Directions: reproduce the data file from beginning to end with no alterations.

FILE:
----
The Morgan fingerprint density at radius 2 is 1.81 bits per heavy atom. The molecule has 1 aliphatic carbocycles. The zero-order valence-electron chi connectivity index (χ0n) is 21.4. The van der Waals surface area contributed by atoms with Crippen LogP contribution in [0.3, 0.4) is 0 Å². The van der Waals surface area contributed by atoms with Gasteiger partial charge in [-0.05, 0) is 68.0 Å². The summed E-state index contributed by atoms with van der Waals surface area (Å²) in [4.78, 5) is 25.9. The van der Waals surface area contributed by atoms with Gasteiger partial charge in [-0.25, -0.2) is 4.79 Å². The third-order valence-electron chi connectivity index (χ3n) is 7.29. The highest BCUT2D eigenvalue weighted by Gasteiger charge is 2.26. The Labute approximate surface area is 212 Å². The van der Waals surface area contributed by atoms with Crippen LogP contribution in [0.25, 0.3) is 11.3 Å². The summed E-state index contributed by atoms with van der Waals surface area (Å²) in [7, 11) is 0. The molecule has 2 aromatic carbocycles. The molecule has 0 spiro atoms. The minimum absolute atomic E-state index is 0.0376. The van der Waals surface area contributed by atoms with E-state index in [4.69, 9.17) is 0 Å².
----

The Morgan fingerprint density at radius 2 is 1.81 bits per heavy atom. The molecule has 1 aliphatic carbocycles. The zero-order valence-electron chi connectivity index (χ0n) is 21.4. The van der Waals surface area contributed by atoms with Crippen LogP contribution in [0.3, 0.4) is 0 Å². The van der Waals surface area contributed by atoms with Gasteiger partial charge in [-0.05, 0) is 68.0 Å². The summed E-state index contributed by atoms with van der Waals surface area (Å²) in [4.78, 5) is 25.9. The van der Waals surface area contributed by atoms with Gasteiger partial charge in [-0.25, -0.2) is 4.79 Å². The third-order valence-electron chi connectivity index (χ3n) is 7.29. The highest BCUT2D eigenvalue weighted by Gasteiger charge is 2.26. The Labute approximate surface area is 212 Å². The van der Waals surface area contributed by atoms with Crippen LogP contribution in [0.25, 0.3) is 11.3 Å². The summed E-state index contributed by atoms with van der Waals surface area (Å²) in [7, 11) is 0. The molecule has 2 aromatic carbocycles. The molecule has 0 spiro atoms. The minimum absolute atomic E-state index is 0.0376. The van der Waals surface area contributed by atoms with E-state index in [4.69, 9.17) is 0 Å².